Not too many coaches have a Wikipedia section like this:
Howard Schnellenberger does. He’s earned the right to be considered a founding father at three different FBS programs and to be thought of as an all-time great, no matter what the College Football Hall of Fame’s official rules say. (When media from two different states — Florida and Kentucky — argue the Hall should ease its win percentage requirements and let him in, it probably should.)
Everyone knows about Schnelly’s first title, even if only from ESPN’s 30 for 30 on The U, but do you remember his others?
1. Miami’s first national championship
The Canes had had moments, with two top-10 finishes in the previous 23 years. But they hadn’t won more than six games in any of the 11 years before Schnelly. He immediately promised a national championship within five years and announced his roster philosophy:
Under [Lou] Saban and Saban's predecessors, Miami recruiters fanned out across the eastern half of the country. Schnellenberger and his staff began concentrating on prospects from high schools in what he calls ''the state of Miami,'' which he interprets as that part of Florida below an imaginary line drawn eastward across Florida from Tampa.
''Eighty-five percent of our recruiting time is spent on kids in the state of Miami,'' Schnellenberger said. ''And 85 percent of the kids on our team are from the state of Miami.''
In many cases, however, what ultimately sold the school and the program was Schnellenberger, himself. Many of his players have come to appreciate and respect him as a second father.
[Bernie] Kosar, an honor student who was widely recruited as a senior at Boardman High School in Boardman, Ohio, calls him ''one of the most awesome personalities I have ever seen.''
It took an honorable, if questionable, decision by Tom Osborne in the final seconds of 1983’s Orange Bowl, but Schnellenberger’s Canes delivered on his five-year title promise at the buzzer.
He left, intending to take over a USFL team, while Miami became a dynasty. The USFL thing fell through amid a Washington Federals ownership change.
In the 30 years before 2007, the combined winning percentage for Nebraska, Notre Dame, and Miami was .751.
In 2007, it was .361.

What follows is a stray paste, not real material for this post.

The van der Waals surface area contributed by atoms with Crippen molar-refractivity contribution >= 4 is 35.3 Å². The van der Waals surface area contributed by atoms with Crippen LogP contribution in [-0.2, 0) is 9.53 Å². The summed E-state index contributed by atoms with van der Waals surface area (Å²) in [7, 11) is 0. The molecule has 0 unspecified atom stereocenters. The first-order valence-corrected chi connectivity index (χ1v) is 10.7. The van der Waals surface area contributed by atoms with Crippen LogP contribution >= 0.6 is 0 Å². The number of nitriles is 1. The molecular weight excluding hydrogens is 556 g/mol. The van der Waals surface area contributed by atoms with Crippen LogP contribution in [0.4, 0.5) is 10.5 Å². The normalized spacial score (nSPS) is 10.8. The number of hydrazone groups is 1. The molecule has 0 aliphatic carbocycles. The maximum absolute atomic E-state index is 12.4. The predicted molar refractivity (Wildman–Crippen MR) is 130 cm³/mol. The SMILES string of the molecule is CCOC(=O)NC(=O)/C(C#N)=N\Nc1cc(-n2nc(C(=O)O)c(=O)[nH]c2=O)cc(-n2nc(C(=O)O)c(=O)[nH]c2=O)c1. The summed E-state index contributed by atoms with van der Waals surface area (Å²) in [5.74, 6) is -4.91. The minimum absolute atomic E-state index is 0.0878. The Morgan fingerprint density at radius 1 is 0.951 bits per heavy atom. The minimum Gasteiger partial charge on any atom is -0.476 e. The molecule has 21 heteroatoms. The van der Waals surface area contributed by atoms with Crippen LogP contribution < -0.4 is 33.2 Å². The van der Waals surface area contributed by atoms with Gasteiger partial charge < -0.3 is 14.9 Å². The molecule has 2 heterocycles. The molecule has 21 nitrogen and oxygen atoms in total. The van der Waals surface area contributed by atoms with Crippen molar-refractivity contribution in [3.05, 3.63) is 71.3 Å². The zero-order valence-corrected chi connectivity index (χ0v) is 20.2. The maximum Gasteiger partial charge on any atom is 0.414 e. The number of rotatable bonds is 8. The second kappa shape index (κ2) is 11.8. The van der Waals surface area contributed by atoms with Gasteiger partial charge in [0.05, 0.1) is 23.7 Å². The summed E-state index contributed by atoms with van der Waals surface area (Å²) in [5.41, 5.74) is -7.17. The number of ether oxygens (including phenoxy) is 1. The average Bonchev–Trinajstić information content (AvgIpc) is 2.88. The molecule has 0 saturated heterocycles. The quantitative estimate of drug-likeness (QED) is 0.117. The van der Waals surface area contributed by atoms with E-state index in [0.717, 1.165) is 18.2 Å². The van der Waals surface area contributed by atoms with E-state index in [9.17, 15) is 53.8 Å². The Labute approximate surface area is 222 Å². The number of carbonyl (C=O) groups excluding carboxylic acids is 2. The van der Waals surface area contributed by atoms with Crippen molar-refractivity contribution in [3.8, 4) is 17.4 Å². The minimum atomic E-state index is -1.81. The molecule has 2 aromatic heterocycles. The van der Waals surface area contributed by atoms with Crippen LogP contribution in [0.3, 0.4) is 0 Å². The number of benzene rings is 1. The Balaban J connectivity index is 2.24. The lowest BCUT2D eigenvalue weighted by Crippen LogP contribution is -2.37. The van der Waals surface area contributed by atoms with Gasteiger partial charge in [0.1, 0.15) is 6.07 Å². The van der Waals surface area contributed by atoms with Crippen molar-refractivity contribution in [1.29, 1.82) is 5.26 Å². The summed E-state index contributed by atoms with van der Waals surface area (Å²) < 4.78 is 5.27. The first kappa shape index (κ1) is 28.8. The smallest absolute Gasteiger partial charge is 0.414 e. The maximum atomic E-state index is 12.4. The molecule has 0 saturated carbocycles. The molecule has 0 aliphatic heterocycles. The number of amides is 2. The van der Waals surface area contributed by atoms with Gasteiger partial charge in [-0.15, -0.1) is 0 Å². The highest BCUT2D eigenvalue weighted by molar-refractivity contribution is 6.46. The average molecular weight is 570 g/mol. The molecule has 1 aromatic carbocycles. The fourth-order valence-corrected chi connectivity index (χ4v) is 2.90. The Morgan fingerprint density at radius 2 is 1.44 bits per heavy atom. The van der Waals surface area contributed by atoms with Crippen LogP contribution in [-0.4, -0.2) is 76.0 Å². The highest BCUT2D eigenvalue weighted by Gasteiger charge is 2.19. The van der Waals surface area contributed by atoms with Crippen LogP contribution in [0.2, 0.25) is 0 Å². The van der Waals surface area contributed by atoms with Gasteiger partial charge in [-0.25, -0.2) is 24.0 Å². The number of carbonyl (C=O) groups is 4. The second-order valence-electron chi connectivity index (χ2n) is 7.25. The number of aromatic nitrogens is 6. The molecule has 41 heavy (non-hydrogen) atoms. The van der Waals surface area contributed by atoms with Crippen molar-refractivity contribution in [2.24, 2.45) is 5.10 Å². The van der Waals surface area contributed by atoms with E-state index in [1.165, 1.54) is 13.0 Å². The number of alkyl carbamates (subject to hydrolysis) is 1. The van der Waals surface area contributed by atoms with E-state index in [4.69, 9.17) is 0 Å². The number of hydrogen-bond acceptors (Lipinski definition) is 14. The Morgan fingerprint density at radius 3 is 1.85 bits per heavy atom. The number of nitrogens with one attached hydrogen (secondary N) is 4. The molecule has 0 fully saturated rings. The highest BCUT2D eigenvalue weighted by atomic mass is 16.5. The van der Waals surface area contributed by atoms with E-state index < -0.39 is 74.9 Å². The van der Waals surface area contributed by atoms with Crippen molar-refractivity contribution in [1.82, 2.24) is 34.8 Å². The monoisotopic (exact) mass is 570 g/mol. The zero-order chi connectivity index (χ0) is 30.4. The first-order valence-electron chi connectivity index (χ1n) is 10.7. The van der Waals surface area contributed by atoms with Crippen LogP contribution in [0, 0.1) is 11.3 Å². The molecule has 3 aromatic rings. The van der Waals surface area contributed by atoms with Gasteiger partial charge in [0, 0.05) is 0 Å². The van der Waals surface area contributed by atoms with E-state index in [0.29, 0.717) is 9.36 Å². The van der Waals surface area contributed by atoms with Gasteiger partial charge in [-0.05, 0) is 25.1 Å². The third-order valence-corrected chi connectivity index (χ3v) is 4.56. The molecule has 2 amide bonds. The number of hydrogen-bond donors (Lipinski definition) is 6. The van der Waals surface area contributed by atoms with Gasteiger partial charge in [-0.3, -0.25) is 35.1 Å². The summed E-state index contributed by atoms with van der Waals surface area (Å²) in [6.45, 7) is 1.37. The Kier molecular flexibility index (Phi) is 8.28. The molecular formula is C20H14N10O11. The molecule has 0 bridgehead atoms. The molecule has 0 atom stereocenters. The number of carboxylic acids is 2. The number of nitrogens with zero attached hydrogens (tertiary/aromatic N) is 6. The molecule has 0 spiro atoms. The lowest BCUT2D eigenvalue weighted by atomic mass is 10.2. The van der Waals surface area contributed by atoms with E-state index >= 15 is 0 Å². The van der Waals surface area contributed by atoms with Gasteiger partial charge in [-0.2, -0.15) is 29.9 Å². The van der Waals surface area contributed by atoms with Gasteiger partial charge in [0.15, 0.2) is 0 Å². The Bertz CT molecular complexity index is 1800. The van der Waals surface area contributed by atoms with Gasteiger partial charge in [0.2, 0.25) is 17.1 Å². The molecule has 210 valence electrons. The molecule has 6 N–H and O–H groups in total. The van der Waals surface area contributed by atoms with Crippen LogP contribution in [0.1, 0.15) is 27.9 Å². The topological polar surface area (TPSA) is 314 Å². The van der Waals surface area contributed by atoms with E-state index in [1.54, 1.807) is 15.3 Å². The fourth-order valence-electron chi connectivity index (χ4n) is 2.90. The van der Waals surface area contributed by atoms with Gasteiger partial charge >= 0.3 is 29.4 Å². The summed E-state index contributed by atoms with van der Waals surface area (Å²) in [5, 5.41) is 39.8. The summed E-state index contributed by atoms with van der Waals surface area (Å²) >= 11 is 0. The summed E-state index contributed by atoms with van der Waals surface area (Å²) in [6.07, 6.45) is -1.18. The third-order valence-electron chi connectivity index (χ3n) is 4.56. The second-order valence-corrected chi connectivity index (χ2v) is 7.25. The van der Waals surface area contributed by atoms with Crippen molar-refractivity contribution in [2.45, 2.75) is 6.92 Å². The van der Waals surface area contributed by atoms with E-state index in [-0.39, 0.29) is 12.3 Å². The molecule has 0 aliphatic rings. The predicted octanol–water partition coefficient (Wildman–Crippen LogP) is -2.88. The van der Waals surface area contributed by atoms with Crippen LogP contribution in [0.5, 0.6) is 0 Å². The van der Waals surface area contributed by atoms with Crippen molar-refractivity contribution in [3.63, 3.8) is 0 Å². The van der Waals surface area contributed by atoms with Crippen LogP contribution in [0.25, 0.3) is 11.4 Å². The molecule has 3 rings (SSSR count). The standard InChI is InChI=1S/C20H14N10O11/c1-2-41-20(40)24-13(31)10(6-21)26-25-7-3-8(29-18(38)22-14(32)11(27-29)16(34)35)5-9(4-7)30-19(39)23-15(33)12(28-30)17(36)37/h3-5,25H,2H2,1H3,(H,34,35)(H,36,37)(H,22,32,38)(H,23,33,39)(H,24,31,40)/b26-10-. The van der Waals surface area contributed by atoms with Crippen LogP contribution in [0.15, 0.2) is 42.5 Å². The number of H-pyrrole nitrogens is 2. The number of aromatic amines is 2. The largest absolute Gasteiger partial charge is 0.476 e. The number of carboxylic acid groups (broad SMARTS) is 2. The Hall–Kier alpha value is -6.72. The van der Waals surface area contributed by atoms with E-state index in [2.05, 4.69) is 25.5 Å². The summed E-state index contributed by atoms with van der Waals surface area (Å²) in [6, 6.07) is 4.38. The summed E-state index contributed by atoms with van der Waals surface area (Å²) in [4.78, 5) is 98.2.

The Huskers missed only their second bowl since 1968, the Canes their third since 1982. The Irish followed up two BCS-bowl seasons by going 3-9.
The three had combined for 13 claimed national titles since 1970, including Nebraska’s three in the ‘90s and Miami’s from six years prior to 2007. When we ranked the 10 best programs of each decade, these three teams ranked in the top seven for the ‘70s, ‘80s, and ‘90s.
In 2007, Miami was unranked for the entire season after being ranked at some point in every season since 1977. Notre Dame ended an even longer streak, since 1963 (and Charlie Weis would continue being paid for it through 2016). Nebraska held down the bottom of the AP Poll for a while, but finished outside the polls in consecutive seasons for the first time since ‘68.
Each had a signature loss, too:
- Bill Callahan’s Huskers were obliterated by lowly rivals Missouri and Kansas, by a combined 117-45 ... in addition to other obliterations.
- The Irish lost their first five games by multiple scores each, but it was the loss to Navy, ending the longest rivalry winning streak in sports history (43 years), that lingers.
- Randy Shannon’s Hurricanes shut down their time in the old Orange Bowl by getting blasted at the hands of Virginia, 48-0, the worst home shutout loss in school history.
The season that saw barbarians like Boston College, Cal, Kansas, and USF reach No. 2 saw bluebloods falling all year long. The uprising began with No. 5 Michigan’s loss to FCS Appalachian State in the Big House and didn’t stop until the Big East’s West Virginia beat superpower Oklahoma in the Fiesta Bowl.
But it’s easy to overlook just how poorly things went for three of the most successful teams of the previous four decades.
(And things haven’t looked up all that much for these three since, with only Notre Dame’s alleged attendance in the 2012 BCS Championship nearing the group's old championship standard.)
2. Louisville’s first two bowl wins
Before Schnelly, the Cardinals were nothing special in football. They’d been ranked exactly once: in 1971 under Lee Corso.
His 1985 return to college football took four years to get rolling, barely improving over his predecessor’s final 2-9 record. But in 1988, UofL jumped to eight wins and then to a Fiesta Bowl win in 1990. Then 1993 brought another ranked finish, with a Liberty Bowl win. That Fiesta would stand as Louisville’s only major bowl win until Bobby Petrino’s 2006 Orange Bowl.
Decades later, when Miami and Louisville played in the 2013 Russell Athletic Bowl:
3. And FAU’s first (and currently last) wins of note
Schnellenberger has had plenty of other jobs, including a disastrous 1995 at Oklahoma, but his final gig was a harder task than even Miami and Louisville.
The South Florida legend became the Owls head coach as a I-AA startup and as an FBS newbie.
In 2007, the greatest year in college football history, the former national champion’s Boca Raton team beat a solid Troy on the road to win a share of the Sun Belt title and then lit up Memphis in the New Orleans Bowl. The Owls had two banners to hang in only their fourth FBS season.
They’d beat Central Michigan in the Motor City Bowl the next year, Schnelly would retire in 2011, and they haven’t been back to the postseason since.
And that’s how a coach with a national title ring ends up getting Gatorade-doused for beating Troy, Memphis, and CMU.